Korean beauty products have taken the world by storm with their innovative formulas and high-quality ingredients. Whether you are looking for a gentle cleanser, a hydrating toner, or a nourishing essence, you can find a product that suits your skin type and concerns. One of the reasons why Korean beauty products are so popular is that they are inspired by Korean culture and traditions. Many of them use natural ingredients used for centuries in Korea for their healing and soothing properties.
Say goodbye to the 10-step Korean skincare routine and products that promise ‘glass skin’ because 2023 is about keeping it clean and simple (yet effective) by incorporating soothing, healing, and protective ingredients into your skincare routine.
I’ve already written about two trending ingredients: heartleaf (Houttuynia Cordata) and ginseng. Today, I want to talk about Artemisia (sometimes called Mugwort), one of the most popular ingredients in Korean skincare. This is shown by how many Mugwort lines pop up (such as those by Hanyul*, Missha*, Isntree*, I’m From*, and Round Lab* – affiliate links).
The Mugwort Guide, at a Glance:
What Is Mugwort?
The Artemisia genus contains hundreds of species. Among them, Artemisia vulgaris, known as mugwort or common wormwood, Artemisia princeps, known as the Japanese mugwort, and Artemisia capillaris, known as capillary wormwood, are known for the powerful chemical constituents in their extracts. The habitats of different Artemisia differ from one another and are widely distributed. Natural habitats of these species are found in Europe, Asia, North Africa, North and South America, and Australia.
Although Mugwort sounds like something that belongs in the Harry Potter world, it’s a medicinal herb commonly used in traditional medicine in China, Korea, and Japan. In particular, it’s used for its anti-inflammatory, antibacterial, and antioxidant effects, which can help treat various skin conditions and improve skin health.
Mugwort is also often used in Korean cuisine. It has a sage-like smell and a bitter taste.
Types of Mugwort
At least 500 different species of Mugwort grow throughout Asia, Northern Europe, and North America, and those that are currently used in skincare products are:
Artemisia absinthium is also known as absinthe wormwood as it’s used as an ingredient in the spirit absinthe. It’s native to temperate regions of Eurasia and northern Africa. Some brands that use this Mugwort species include Dr. Jart, Mizon, and Etude House.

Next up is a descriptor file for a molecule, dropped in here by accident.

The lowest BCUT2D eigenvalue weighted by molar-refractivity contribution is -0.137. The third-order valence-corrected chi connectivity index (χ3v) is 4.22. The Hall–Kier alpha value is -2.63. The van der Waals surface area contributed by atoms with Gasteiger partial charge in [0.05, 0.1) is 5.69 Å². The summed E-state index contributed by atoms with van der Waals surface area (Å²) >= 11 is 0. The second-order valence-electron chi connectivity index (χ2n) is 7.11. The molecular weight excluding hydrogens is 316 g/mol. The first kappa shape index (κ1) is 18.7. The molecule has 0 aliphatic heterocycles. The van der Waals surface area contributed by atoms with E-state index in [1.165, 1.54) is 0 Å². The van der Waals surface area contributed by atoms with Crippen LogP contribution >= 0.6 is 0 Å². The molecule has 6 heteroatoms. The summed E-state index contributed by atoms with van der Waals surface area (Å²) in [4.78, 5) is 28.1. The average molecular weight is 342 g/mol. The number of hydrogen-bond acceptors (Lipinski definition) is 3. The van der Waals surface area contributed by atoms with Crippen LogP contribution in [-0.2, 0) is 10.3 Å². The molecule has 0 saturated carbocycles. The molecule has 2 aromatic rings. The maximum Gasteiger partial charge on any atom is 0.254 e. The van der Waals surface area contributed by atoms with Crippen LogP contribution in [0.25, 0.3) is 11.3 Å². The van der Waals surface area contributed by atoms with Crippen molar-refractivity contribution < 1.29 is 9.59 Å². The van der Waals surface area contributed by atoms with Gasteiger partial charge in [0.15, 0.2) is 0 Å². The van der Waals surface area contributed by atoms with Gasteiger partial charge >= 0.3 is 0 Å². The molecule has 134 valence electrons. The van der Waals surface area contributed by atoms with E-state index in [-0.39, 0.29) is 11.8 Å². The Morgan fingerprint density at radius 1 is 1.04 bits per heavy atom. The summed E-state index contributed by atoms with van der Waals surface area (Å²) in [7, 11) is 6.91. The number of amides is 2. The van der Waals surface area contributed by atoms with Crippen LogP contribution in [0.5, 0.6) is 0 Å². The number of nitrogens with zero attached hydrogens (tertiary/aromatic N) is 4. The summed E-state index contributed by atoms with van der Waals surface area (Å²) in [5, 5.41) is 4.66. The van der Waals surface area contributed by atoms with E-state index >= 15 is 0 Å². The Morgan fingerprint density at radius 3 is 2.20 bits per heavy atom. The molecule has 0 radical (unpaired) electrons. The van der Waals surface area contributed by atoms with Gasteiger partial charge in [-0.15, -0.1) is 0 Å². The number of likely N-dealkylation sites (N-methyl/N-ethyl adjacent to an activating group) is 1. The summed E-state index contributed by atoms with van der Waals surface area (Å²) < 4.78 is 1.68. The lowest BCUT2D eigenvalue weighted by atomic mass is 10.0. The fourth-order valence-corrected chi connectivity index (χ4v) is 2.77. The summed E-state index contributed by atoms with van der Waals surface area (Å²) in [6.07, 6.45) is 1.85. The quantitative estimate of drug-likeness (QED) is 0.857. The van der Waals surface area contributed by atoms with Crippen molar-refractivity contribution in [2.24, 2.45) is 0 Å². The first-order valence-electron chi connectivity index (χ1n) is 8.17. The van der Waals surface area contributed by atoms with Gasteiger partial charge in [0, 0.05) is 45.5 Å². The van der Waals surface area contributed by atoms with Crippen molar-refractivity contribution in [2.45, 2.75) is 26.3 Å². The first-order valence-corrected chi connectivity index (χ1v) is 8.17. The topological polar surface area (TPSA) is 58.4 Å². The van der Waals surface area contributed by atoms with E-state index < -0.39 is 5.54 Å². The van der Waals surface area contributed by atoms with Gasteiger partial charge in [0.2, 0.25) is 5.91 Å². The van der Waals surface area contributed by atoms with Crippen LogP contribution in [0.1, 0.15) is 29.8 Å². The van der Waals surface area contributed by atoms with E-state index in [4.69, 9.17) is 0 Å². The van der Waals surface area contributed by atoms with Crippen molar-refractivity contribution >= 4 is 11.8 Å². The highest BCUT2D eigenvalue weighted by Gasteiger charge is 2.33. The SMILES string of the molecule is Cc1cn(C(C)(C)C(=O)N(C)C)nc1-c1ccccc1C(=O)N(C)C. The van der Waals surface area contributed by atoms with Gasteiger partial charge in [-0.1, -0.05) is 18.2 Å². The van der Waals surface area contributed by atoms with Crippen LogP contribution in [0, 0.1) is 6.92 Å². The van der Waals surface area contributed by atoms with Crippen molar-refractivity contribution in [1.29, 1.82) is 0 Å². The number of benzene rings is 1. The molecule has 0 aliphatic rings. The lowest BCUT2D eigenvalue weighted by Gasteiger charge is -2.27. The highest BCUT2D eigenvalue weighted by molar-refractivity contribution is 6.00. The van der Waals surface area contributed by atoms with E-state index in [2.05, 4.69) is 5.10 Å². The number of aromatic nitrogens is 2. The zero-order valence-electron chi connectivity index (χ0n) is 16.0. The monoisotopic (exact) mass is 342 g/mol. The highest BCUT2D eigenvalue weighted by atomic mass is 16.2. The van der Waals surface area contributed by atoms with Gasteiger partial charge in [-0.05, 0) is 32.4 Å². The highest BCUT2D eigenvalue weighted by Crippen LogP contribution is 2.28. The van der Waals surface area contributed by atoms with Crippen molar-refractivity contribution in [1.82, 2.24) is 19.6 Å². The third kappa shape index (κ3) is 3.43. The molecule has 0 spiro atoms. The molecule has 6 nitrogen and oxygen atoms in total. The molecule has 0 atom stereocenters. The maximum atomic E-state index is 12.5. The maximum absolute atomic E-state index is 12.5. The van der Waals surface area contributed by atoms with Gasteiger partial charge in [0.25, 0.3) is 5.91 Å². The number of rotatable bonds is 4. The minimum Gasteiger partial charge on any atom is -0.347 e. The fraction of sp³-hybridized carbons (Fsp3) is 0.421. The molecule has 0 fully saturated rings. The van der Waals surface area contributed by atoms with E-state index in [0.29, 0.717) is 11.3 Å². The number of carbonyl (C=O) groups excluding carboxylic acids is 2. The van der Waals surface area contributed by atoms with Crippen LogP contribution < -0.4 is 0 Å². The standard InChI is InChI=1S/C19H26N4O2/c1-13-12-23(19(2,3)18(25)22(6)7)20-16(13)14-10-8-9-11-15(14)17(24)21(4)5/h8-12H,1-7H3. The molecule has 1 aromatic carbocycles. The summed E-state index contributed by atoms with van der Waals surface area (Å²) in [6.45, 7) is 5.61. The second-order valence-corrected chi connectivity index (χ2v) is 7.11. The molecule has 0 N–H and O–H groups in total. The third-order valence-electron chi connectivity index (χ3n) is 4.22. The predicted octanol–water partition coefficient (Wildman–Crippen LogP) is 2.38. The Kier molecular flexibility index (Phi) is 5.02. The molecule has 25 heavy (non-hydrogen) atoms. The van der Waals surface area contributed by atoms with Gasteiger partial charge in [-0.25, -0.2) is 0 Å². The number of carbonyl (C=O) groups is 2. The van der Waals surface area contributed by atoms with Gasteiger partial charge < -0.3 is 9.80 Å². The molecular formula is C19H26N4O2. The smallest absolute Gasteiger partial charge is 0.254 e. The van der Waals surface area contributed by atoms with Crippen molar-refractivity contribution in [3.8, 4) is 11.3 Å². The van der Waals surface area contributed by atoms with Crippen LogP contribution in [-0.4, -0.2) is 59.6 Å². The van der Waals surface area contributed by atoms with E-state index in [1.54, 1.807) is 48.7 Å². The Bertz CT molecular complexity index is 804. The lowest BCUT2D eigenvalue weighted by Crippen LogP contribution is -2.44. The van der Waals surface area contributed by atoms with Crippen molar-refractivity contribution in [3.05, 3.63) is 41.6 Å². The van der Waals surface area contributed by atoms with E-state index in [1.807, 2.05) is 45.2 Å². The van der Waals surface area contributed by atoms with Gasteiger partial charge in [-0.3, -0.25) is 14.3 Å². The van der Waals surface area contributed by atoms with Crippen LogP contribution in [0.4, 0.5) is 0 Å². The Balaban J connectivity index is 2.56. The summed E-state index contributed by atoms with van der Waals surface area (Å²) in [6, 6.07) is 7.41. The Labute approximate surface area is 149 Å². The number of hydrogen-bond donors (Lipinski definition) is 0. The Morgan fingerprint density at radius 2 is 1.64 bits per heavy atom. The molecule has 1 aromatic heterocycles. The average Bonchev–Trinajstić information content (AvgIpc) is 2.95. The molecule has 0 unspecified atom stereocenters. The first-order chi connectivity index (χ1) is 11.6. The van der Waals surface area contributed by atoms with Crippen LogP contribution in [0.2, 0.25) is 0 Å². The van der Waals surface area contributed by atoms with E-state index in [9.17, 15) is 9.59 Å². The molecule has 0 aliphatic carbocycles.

Artemisia annua is also known as sweet wormwood or annual Mugwort. It is native and common in temperate Asia. However, it has been naturalized in many other countries worldwide, including North America. In traditional Chinese medicine, it is used to treat fever. The brand MiSSHA uses this species of Mugwort in their Artemisia line*.
Artemisia capillaris is also called capillary wormwood. It is native to northern Asia and has been widely used as an alternative medicinal herb to improve pain, liver toxicity, inflammation, and jaundice since ancient times. It is one of the species of Mugwort most commonly used in Korean and Japanese skincare products. Beauty of Joseon*, Isntree*, and Vely Vely* use this species in their mugwort lines of products.
Artemisia princeps is also known as Korean Mugwort or wormwood (ssuk 쑥 in Korean) and Japanese Mugwort (yomogi 蓬 in Japanese). It is native to China, Korea, and Japan and is commonly used as a culinary herb and in traditional medicine. Hanyul, Isntree, Tonymoly, and I’m From use this species in their Artemisia product lines.
Mugwort, also known as ssuk (쑥) in Korean, has a legend behind its origin. The Tiger and Bear Mugwort Legend is a Korean myth that explains the origin of Korea’s first king, Dangun.
The legend says that one day, the Heavenly God, Hwanin, was bored and decided to spy on his son, Hwanung, who was obsessed with the human world. He peeked through the clouds and saw a beautiful mountain range called Samwi-Taebaek. He thought, “Wow, that looks like a nice place to live. Maybe I should send my son there and see how he likes it.”
According to the legend, a tiger and a bear lived in a cave near the sacred Mount Taebaek. They prayed to Hwanung, the son of Hwanin, the Lord of Heaven, to turn them into humans. Hwanung heard their sincere desires. He put them in a cave with mugwort and garlic and told them to stay there for 100 days. The tiger gave up after 21 days, but the bear persevered and completed the test. The bear was turned into a beautiful woman and married Hwanung. She later gave birth to Dangun, who founded the first Korean kingdom, Gojoseon.
I’m a sucker for myths like that. Maybe if we slather ourselves with Mugwort for 100 days, we can become gorgeous and marry a heavenly prince. Or maybe we could start our movement, like the Mugwortians, and inspire millions of people to follow our beauty tips. How awesome would that be?
In another place and time, Elagabalus, a Roman emperor, bathed in water flavored with rose petals and mugwort.